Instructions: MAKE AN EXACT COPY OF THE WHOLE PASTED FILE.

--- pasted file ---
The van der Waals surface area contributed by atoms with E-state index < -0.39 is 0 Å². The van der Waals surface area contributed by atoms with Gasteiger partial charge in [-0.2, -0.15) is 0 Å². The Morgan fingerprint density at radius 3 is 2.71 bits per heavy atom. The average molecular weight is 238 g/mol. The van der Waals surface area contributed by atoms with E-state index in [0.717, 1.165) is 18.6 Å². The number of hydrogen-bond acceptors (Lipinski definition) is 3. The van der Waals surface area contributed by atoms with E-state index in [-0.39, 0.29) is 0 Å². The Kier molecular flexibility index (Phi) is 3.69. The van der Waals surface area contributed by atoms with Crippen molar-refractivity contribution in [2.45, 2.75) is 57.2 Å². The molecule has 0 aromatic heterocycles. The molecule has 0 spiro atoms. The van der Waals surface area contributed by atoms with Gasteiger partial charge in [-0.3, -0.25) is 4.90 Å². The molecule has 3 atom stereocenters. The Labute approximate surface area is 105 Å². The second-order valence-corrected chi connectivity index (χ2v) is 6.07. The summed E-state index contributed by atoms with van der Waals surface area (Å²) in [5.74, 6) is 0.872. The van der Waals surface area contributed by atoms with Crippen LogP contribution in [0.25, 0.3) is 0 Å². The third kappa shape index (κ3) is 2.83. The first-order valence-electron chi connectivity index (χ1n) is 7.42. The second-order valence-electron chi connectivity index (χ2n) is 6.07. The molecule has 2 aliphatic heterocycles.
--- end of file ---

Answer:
The van der Waals surface area contributed by atoms with E-state index < -0.39 is 0 Å². The van der Waals surface area contributed by atoms with Gasteiger partial charge in [-0.2, -0.15) is 0 Å². The Morgan fingerprint density at radius 3 is 2.71 bits per heavy atom. The average molecular weight is 238 g/mol. The van der Waals surface area contributed by atoms with E-state index in [0.717, 1.165) is 18.6 Å². The number of hydrogen-bond acceptors (Lipinski definition) is 3. The van der Waals surface area contributed by atoms with E-state index in [-0.39, 0.29) is 0 Å². The Kier molecular flexibility index (Phi) is 3.69. The van der Waals surface area contributed by atoms with Crippen molar-refractivity contribution in [2.45, 2.75) is 57.2 Å². The molecule has 0 aromatic heterocycles. The molecule has 0 spiro atoms. The van der Waals surface area contributed by atoms with Gasteiger partial charge in [-0.3, -0.25) is 4.90 Å². The molecule has 3 atom stereocenters. The Labute approximate surface area is 105 Å². The second-order valence-corrected chi connectivity index (χ2v) is 6.07. The summed E-state index contributed by atoms with van der Waals surface area (Å²) in [5.74, 6) is 0.872. The van der Waals surface area contributed by atoms with Crippen LogP contribution in [0.25, 0.3) is 0 Å². The third kappa shape index (κ3) is 2.83. The first-order valence-electron chi connectivity index (χ1n) is 7.42. The second-order valence-electron chi connectivity index (χ2n) is 6.07. The molecule has 2 aliphatic heterocycles.